Meanwhile, the World Health Organisation (WHO) estimates that the costs of alcohol abuse in South Africa to be at $1.7 billion and 2% of the country’s Gross Domestic Product (GDP) in 2004.

Another proposal made in the new policy is that liquor premises be located at least 500 metres away from schools, places of worship, recreational facilities, rehabilitation or treatment centres, residential areas and public institutions.

The policy also proposes that alcohol not be served to intoxicated people adding that should alcohol be served to an already intoxicated person and that individual is involved in a motor accident or crime related to substance abuse, the manufacturer, distributor and trader should bear liability for any harm or damages.

It also proposes that liability for manufacturers and suppliers be introduced to ensure that they take responsibility not to supply their products to unlicensed traders.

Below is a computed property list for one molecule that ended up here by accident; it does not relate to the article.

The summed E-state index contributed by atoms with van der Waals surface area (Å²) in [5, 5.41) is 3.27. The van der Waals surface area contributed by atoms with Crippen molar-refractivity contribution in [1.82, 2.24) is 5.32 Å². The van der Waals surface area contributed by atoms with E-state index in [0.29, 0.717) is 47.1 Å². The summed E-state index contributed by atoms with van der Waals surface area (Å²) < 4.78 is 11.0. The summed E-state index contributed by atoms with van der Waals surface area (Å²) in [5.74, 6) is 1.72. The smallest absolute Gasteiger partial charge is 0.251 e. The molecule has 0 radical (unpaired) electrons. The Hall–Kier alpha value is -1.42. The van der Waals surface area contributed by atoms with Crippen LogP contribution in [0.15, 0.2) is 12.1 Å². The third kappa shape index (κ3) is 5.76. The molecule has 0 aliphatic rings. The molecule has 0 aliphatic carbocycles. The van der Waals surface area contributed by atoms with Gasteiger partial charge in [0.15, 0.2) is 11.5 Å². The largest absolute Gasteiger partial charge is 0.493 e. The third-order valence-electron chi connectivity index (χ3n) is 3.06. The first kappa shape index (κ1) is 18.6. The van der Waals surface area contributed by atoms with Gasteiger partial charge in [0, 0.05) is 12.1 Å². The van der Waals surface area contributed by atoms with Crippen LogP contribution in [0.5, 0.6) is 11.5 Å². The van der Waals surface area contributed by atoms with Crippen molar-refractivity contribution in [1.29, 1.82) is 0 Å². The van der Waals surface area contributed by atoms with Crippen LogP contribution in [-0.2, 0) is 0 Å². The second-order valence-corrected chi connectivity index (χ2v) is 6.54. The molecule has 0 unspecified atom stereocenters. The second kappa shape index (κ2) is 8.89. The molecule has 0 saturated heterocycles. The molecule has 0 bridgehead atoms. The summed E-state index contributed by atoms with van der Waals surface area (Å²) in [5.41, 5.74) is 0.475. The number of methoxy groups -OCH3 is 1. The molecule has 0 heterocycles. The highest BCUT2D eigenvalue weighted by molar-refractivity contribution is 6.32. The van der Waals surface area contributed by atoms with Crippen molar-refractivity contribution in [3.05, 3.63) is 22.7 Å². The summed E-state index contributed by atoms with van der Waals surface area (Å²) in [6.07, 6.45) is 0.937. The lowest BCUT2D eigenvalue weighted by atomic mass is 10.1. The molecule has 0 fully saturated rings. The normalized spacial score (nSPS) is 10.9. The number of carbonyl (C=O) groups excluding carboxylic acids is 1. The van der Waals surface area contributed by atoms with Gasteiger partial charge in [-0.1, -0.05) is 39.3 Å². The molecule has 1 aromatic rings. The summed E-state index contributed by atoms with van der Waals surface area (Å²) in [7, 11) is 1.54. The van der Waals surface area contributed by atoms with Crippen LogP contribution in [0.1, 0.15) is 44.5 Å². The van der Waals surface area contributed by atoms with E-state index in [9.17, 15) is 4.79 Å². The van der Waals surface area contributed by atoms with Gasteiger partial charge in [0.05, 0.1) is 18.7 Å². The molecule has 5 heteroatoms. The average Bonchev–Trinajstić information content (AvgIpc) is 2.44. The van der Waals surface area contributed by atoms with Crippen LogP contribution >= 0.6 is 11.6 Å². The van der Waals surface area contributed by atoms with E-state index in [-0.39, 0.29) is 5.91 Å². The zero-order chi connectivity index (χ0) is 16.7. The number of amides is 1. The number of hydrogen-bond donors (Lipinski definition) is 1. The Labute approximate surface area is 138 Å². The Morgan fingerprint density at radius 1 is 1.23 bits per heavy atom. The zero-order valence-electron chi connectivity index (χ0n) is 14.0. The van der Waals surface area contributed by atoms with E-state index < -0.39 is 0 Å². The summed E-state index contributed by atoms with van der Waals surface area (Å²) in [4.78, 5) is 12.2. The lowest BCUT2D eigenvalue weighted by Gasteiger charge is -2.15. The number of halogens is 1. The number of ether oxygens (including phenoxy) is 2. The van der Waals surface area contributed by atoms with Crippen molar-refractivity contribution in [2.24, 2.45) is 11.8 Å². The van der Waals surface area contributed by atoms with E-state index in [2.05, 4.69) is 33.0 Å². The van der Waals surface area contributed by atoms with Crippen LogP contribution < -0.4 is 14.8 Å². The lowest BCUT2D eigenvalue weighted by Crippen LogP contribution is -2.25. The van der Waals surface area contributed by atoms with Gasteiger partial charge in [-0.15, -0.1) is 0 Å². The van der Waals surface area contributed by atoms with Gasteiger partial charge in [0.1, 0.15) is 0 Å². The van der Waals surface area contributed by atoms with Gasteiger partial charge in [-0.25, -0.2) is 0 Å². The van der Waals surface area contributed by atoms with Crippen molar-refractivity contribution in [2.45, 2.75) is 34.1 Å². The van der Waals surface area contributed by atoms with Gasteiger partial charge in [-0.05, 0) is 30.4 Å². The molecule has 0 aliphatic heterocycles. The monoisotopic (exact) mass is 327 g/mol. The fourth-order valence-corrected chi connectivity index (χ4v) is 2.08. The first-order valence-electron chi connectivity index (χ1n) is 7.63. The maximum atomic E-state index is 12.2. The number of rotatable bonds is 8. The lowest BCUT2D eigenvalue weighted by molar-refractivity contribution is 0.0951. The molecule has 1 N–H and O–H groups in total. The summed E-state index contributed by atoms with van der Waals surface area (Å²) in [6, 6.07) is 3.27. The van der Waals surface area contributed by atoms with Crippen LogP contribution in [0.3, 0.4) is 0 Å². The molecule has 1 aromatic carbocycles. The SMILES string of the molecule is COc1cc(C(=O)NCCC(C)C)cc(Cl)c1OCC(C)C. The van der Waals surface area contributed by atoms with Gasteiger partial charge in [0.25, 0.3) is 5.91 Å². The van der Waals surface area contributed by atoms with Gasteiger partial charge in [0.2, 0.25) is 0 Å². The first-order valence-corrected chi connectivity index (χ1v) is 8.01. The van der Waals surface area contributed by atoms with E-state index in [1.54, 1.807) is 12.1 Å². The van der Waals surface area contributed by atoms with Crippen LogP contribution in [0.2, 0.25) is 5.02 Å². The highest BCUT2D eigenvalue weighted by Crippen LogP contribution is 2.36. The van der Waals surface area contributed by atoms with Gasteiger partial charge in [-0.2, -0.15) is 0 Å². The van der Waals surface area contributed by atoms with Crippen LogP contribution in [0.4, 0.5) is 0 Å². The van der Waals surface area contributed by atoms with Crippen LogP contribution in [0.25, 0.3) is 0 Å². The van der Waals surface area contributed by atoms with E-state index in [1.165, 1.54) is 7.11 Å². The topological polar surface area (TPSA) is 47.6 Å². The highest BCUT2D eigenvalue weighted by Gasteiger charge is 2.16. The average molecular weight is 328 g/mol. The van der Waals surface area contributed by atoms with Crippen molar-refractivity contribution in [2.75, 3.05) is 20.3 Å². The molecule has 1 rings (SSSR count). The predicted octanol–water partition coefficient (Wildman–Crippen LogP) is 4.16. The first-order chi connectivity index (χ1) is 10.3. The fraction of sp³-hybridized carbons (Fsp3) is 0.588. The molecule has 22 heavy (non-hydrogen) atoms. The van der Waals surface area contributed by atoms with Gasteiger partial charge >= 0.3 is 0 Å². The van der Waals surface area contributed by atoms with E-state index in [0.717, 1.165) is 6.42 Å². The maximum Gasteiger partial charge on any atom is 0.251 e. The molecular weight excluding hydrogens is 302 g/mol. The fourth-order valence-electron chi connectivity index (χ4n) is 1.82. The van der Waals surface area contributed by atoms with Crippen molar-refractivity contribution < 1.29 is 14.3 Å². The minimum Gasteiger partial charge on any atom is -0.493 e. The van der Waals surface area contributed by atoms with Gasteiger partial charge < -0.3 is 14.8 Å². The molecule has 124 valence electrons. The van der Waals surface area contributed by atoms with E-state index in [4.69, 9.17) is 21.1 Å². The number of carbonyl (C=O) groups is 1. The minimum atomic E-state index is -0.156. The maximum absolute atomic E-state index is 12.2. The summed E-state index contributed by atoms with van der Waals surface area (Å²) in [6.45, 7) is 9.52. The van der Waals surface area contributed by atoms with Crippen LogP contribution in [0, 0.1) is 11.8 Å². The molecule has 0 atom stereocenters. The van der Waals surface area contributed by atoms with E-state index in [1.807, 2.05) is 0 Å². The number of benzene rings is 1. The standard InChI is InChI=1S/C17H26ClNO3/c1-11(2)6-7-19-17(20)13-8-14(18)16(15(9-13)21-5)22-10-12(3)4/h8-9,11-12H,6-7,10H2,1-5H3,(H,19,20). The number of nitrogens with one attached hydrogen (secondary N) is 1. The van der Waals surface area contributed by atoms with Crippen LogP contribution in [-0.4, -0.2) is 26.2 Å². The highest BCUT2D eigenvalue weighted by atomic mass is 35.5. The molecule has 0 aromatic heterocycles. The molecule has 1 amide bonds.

And the SCIHD believes the policy proposals offere a way forward to regulating the harmful use of alcohol.

“The proposals are critical as they offer a way forward for regulating the harmful use of alcohol in the country.  The current cost of alcohol related harm has been estimated at R37.9 billion per annum or 1.6% of Gross Domestic Product (GDP) and this requires action on the part of government,” says Kalideen.

Ntuli says if the proposals are passed into law, government would do all it can to ensure successful implementation.

She adds that the contribution and proposals of all departments, including the departments of health, police, education and social development have been factored into the proposals.

Stakeholders and interested parties have until 13 August 2015, to comment on the proposals.-SAgovnews.gov.za